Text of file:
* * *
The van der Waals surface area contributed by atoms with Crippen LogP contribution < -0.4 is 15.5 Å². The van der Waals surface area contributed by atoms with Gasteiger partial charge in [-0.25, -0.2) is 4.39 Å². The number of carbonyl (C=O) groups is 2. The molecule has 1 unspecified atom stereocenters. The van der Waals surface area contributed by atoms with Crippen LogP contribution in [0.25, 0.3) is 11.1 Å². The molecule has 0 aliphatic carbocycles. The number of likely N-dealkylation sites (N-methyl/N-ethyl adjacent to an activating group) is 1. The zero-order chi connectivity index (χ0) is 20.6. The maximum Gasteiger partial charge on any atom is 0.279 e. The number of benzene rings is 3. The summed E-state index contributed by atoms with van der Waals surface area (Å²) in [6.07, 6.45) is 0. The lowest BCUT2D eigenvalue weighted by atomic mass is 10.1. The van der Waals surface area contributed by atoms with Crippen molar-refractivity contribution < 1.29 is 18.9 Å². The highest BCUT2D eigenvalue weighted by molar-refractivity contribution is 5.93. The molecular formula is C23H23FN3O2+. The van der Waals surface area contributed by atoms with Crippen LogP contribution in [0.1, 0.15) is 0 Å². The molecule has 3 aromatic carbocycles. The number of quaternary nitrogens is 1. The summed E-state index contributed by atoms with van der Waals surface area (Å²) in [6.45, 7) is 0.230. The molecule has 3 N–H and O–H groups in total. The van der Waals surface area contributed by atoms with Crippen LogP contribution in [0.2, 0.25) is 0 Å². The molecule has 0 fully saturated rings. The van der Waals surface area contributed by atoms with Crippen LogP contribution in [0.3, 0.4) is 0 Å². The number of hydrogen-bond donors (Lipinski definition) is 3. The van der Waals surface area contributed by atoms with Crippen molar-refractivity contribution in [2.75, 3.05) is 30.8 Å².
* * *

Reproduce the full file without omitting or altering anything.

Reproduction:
The van der Waals surface area contributed by atoms with Crippen LogP contribution < -0.4 is 15.5 Å². The van der Waals surface area contributed by atoms with Gasteiger partial charge in [-0.25, -0.2) is 4.39 Å². The number of carbonyl (C=O) groups is 2. The molecule has 1 unspecified atom stereocenters. The van der Waals surface area contributed by atoms with Crippen LogP contribution in [0.25, 0.3) is 11.1 Å². The molecule has 0 aliphatic carbocycles. The number of likely N-dealkylation sites (N-methyl/N-ethyl adjacent to an activating group) is 1. The zero-order chi connectivity index (χ0) is 20.6. The maximum Gasteiger partial charge on any atom is 0.279 e. The number of benzene rings is 3. The summed E-state index contributed by atoms with van der Waals surface area (Å²) in [6.07, 6.45) is 0. The lowest BCUT2D eigenvalue weighted by atomic mass is 10.1. The van der Waals surface area contributed by atoms with Crippen molar-refractivity contribution < 1.29 is 18.9 Å². The highest BCUT2D eigenvalue weighted by molar-refractivity contribution is 5.93. The molecular formula is C23H23FN3O2+. The van der Waals surface area contributed by atoms with Crippen LogP contribution in [0.1, 0.15) is 0 Å². The molecule has 3 aromatic carbocycles. The number of quaternary nitrogens is 1. The summed E-state index contributed by atoms with van der Waals surface area (Å²) in [6.45, 7) is 0.230. The molecule has 3 N–H and O–H groups in total. The van der Waals surface area contributed by atoms with Crippen LogP contribution in [0.2, 0.25) is 0 Å². The molecule has 0 fully saturated rings. The van der Waals surface area contributed by atoms with Crippen LogP contribution in [0.3, 0.4) is 0 Å². The number of hydrogen-bond donors (Lipinski definition) is 3. The van der Waals surface area contributed by atoms with Crippen molar-refractivity contribution in [2.75, 3.05) is 30.8 Å².